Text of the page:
SILENT SPRING: WHAT HAPPENED AFTER SILENT SPRING
Silent Spring became a best seller. It quickly influenced the thinking and attitudes of not only the general public but also of legislators, researchers, and government departments.
Soon after publication, President Kennedy directed his Science Advisory Committee to investigate Rachel Carson’s claims. Their vindication of Carson’s work led to strengthened regulation of chemical pesticides.
Government agencies directed more funds towards research into the impacts of pesticides on the environment and human health.
The US Environmental Protection Agency was established in 1970 and continues to have a major focus on controlling and advising on the use of pesticides and other humanmade toxins. The EPA has been called “the extended shadow of Silent Spring”.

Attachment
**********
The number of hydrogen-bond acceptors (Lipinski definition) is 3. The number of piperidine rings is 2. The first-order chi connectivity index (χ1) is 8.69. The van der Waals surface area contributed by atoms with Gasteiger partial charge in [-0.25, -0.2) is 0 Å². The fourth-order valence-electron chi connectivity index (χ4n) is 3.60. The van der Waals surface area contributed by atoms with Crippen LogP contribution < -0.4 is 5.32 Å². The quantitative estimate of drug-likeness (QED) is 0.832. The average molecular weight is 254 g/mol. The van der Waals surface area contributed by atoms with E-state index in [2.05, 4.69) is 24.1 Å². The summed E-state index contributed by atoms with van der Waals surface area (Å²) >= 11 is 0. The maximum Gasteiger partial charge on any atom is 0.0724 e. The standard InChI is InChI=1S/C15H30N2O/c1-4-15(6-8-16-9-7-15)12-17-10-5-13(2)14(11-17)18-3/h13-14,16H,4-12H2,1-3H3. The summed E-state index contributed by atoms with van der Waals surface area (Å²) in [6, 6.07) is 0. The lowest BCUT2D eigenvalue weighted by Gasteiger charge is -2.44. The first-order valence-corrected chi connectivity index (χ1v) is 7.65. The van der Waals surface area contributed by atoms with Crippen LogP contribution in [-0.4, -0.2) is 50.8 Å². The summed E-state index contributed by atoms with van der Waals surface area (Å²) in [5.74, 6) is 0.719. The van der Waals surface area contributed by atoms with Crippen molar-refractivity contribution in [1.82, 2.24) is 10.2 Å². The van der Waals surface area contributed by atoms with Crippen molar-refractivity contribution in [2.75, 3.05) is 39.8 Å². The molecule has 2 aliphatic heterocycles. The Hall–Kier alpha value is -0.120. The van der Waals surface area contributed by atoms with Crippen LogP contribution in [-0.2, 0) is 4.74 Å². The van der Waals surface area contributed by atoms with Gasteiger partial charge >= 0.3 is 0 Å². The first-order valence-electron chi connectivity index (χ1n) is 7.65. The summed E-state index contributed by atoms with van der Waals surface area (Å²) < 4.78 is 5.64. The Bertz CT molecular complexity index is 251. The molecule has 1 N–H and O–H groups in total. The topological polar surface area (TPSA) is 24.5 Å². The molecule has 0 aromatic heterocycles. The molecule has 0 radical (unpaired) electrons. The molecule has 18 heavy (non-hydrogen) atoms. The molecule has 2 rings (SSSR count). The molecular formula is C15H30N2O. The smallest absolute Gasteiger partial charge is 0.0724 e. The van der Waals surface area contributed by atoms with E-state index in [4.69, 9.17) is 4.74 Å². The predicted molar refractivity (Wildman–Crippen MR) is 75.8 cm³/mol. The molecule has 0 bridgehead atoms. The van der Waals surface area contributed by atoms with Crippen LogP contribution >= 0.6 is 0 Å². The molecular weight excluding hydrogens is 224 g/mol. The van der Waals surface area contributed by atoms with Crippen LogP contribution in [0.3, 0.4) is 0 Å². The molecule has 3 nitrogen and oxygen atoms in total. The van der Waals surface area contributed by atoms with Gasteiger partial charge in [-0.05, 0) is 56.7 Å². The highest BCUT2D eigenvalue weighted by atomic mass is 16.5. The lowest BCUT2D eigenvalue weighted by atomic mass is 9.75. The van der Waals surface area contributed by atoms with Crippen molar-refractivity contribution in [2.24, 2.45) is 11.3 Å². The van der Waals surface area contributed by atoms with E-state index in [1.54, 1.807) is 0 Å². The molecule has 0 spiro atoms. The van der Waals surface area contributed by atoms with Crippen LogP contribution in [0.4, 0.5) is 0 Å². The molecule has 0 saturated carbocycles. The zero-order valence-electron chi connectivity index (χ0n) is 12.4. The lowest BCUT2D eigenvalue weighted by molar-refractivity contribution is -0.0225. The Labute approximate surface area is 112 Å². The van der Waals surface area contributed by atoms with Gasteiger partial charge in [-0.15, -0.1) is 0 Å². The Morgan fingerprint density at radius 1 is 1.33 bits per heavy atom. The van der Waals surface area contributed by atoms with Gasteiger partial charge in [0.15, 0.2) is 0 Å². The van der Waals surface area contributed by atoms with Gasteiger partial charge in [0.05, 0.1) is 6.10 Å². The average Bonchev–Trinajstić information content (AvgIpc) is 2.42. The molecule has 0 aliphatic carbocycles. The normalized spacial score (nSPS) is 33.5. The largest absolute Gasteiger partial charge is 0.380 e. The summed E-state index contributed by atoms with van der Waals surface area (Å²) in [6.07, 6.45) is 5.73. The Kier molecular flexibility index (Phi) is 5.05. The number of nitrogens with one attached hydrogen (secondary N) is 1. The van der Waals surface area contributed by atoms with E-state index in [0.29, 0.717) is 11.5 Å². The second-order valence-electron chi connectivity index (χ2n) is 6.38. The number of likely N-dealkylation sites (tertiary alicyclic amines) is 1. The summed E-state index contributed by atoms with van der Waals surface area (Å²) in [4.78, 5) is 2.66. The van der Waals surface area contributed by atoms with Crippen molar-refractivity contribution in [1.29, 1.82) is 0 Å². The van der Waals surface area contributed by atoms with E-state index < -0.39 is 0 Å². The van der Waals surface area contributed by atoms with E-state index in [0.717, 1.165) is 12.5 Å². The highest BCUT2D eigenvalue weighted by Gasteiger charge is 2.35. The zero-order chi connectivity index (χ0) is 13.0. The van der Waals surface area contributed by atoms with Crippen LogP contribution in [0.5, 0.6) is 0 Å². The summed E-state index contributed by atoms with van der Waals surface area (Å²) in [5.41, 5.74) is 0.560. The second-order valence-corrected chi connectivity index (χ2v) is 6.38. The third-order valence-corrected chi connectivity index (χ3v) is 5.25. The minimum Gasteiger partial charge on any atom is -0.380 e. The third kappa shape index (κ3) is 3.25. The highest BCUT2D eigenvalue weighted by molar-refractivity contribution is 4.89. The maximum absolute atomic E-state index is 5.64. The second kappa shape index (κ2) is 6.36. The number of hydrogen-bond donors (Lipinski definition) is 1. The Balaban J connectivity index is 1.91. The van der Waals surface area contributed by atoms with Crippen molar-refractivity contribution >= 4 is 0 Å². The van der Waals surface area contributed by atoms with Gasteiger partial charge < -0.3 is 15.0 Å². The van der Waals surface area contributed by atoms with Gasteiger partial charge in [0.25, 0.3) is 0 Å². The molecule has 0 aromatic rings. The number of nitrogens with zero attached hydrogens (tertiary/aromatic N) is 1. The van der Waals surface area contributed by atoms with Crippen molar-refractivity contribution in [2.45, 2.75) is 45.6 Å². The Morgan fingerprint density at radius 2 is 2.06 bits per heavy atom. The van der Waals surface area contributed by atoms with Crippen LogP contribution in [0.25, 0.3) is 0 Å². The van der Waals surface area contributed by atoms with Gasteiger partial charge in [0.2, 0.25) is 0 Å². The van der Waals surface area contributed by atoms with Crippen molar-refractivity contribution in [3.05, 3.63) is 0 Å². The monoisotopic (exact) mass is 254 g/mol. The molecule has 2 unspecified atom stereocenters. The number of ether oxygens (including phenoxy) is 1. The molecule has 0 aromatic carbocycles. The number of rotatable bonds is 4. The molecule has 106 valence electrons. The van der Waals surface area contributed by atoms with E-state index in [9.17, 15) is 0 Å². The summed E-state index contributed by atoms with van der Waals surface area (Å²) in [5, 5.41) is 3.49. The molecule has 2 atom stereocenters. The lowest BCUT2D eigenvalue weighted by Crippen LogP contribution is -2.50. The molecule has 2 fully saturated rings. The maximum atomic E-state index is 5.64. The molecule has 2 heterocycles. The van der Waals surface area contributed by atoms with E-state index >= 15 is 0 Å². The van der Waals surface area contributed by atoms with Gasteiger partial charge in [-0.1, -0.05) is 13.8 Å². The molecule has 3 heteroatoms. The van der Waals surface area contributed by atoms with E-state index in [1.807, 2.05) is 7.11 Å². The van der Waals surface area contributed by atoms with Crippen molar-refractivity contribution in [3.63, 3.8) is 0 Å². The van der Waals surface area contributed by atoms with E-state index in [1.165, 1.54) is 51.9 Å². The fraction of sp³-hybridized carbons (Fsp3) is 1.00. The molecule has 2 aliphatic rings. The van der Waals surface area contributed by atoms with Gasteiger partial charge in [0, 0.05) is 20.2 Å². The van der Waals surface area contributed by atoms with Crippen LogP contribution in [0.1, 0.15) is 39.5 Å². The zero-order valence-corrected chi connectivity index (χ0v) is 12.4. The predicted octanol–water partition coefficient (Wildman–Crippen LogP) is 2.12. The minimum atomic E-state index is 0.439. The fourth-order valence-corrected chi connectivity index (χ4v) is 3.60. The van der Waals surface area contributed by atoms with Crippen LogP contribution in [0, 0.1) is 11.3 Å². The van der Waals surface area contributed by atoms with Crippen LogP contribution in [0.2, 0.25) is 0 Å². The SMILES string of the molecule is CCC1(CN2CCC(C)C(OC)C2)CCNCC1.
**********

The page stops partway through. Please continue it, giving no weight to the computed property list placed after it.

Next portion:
DDT was banned in the US in 1972—but is still used in parts of the world. There are scientists and doctors who suggest DDT should be more widely used to control insect vectors of diseases such as malaria that cause millions of human deaths each year.
Pesticide labels were required to carry more warnings (though these are often in fine print) and protective clothing and equipment were recommended for people using pesticides.
The New York University list of the 100 most important writings of the last century rated Silent Spring as number 2 (behind John Hersey’s Hiroshima, of 1946). It was rated number 5 in the Modern Library List of the Best 20th Century Nonfiction works and one of the 25 greatest science books of all time by Discover Magazine.
It is widely considered that Rachel Carson and Silent Spring were the inspiration for 20th century environmentalism. Many environmentalists— former Vice President Al Gore among them—were inspired by Rachel Carson.